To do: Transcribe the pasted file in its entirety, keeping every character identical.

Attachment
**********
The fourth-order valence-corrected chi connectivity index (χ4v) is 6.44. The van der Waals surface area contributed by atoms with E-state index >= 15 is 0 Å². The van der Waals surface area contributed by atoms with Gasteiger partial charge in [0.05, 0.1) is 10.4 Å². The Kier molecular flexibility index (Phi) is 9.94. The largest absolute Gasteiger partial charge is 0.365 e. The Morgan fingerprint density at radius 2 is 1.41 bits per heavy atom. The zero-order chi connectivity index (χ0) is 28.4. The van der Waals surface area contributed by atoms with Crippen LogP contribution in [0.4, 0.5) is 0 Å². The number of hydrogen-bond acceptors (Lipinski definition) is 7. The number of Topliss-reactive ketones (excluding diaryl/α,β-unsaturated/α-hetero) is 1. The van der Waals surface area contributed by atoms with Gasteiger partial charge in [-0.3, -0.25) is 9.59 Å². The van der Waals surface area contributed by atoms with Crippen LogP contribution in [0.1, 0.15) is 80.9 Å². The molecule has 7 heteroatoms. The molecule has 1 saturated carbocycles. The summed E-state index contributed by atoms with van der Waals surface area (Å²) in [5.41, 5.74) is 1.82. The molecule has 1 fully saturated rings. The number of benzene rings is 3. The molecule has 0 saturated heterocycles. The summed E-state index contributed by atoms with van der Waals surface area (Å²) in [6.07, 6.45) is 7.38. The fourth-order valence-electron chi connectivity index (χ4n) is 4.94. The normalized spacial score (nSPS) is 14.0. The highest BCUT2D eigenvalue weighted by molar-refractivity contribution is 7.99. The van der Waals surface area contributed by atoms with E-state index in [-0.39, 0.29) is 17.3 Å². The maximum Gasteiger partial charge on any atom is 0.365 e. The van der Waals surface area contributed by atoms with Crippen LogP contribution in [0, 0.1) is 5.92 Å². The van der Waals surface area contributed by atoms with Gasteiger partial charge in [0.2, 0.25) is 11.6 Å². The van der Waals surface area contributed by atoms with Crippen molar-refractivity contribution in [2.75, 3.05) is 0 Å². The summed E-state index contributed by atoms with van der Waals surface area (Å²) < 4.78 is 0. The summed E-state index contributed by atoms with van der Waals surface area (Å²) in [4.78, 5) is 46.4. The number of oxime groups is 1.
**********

The fourth-order valence-corrected chi connectivity index (χ4v) is 6.44. The van der Waals surface area contributed by atoms with E-state index >= 15 is 0 Å². The van der Waals surface area contributed by atoms with Gasteiger partial charge in [0.05, 0.1) is 10.4 Å². The Kier molecular flexibility index (Phi) is 9.94. The largest absolute Gasteiger partial charge is 0.365 e. The Morgan fingerprint density at radius 2 is 1.41 bits per heavy atom. The zero-order chi connectivity index (χ0) is 28.4. The van der Waals surface area contributed by atoms with Crippen LogP contribution in [0.4, 0.5) is 0 Å². The number of hydrogen-bond acceptors (Lipinski definition) is 7. The number of Topliss-reactive ketones (excluding diaryl/α,β-unsaturated/α-hetero) is 1. The van der Waals surface area contributed by atoms with Gasteiger partial charge in [-0.3, -0.25) is 9.59 Å². The van der Waals surface area contributed by atoms with Crippen LogP contribution in [0.1, 0.15) is 80.9 Å². The molecule has 7 heteroatoms. The molecule has 1 saturated carbocycles. The summed E-state index contributed by atoms with van der Waals surface area (Å²) in [5.41, 5.74) is 1.82. The molecule has 1 fully saturated rings. The number of benzene rings is 3. The molecule has 0 saturated heterocycles. The summed E-state index contributed by atoms with van der Waals surface area (Å²) in [6.07, 6.45) is 7.38. The fourth-order valence-electron chi connectivity index (χ4n) is 4.94. The normalized spacial score (nSPS) is 14.0. The highest BCUT2D eigenvalue weighted by molar-refractivity contribution is 7.99. The van der Waals surface area contributed by atoms with E-state index in [-0.39, 0.29) is 17.3 Å². The maximum Gasteiger partial charge on any atom is 0.365 e. The van der Waals surface area contributed by atoms with Crippen LogP contribution in [0, 0.1) is 5.92 Å². The van der Waals surface area contributed by atoms with Gasteiger partial charge in [0.2, 0.25) is 11.6 Å². The van der Waals surface area contributed by atoms with Crippen molar-refractivity contribution in [2.75, 3.05) is 0 Å². The summed E-state index contributed by atoms with van der Waals surface area (Å²) < 4.78 is 0. The summed E-state index contributed by atoms with van der Waals surface area (Å²) in [4.78, 5) is 46.4. The number of oxime groups is 1.